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Laura Jennings

Subject Sociology » Social Psychology, Sociology of Race and Ethnicity

DOI: 10.1111/b.9781405124331.2007.x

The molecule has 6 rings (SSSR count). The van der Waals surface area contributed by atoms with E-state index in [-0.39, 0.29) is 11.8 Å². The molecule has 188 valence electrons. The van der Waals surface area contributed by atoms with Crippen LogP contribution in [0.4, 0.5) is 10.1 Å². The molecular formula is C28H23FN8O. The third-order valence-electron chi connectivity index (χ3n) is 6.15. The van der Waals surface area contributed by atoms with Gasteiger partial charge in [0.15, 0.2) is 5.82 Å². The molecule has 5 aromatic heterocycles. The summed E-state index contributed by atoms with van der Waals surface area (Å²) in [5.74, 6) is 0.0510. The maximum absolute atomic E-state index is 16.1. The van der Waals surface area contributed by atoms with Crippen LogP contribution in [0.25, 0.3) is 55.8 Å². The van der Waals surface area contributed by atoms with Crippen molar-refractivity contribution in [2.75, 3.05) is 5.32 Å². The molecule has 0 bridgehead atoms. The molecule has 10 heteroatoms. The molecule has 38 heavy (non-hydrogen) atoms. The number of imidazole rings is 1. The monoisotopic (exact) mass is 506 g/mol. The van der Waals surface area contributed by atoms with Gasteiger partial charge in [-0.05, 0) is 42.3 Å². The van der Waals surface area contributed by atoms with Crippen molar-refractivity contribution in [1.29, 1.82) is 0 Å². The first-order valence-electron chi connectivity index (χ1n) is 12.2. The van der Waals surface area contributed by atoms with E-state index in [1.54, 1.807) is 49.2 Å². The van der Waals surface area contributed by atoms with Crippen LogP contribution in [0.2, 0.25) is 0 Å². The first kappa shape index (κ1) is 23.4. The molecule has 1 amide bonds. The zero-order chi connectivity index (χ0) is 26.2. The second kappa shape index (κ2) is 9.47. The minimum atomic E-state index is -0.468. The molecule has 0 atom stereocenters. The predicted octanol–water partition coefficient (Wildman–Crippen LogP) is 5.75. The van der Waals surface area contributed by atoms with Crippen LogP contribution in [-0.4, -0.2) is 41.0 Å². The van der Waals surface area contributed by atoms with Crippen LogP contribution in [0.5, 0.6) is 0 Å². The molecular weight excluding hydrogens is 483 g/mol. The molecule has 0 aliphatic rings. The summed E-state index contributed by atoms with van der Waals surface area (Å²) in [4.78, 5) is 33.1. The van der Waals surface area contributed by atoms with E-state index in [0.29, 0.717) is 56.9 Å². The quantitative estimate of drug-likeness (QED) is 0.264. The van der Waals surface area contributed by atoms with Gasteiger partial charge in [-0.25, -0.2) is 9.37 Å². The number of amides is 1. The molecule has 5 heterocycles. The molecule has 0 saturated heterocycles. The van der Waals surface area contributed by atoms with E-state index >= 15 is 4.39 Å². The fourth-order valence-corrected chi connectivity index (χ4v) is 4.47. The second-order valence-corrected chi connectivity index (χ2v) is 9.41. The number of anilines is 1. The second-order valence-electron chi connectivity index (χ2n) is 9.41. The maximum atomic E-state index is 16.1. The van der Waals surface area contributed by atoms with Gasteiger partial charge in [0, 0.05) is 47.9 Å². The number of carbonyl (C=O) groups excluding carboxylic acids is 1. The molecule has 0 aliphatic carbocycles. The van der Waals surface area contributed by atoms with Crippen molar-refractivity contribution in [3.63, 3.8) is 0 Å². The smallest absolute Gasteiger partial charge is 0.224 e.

Prejudice is the judging of a person or idea, without prior knowledge of the person or idea, on the basis of some perceived group membership. Prejudice can be negative, as in the case of racist or sexist ideology, or positive, as in the case of a preference for a particular ethnic food, and can thus either help or harm a person so judged. Some writers, in defining prejudice, stress an incorrect or irrational component; others maintain that it is incorrect to do so because prejudice is often rooted in a quite rational self- or group interest. Prejudice is often used synonymously with such terms as discrimination and racism. Social scientists began to show great interest in prejudice in the early to mid-twentieth century when anti-immigrant sentiment was widespread and often erupted in violence. Later concerns over fascism and the Holocaust fed scientific interest in prejudice. Psychologist Gordon Allport, in his seminal work The Nature of Prejudice (1954), described prejudice as the result of a normal – albeit emotion-laden and faulty – psychological process of categorizing people into in-groups and out-groups. In-groups are considered desirable and in possession of positive attributes, while out-groups are seen as possessing negative or undesirable attributes and, thus, as appropriate targets for abuse. Allport noted the role of stereotyping in prejudice and discussed the acquisition ... log in or subscribe to read full text

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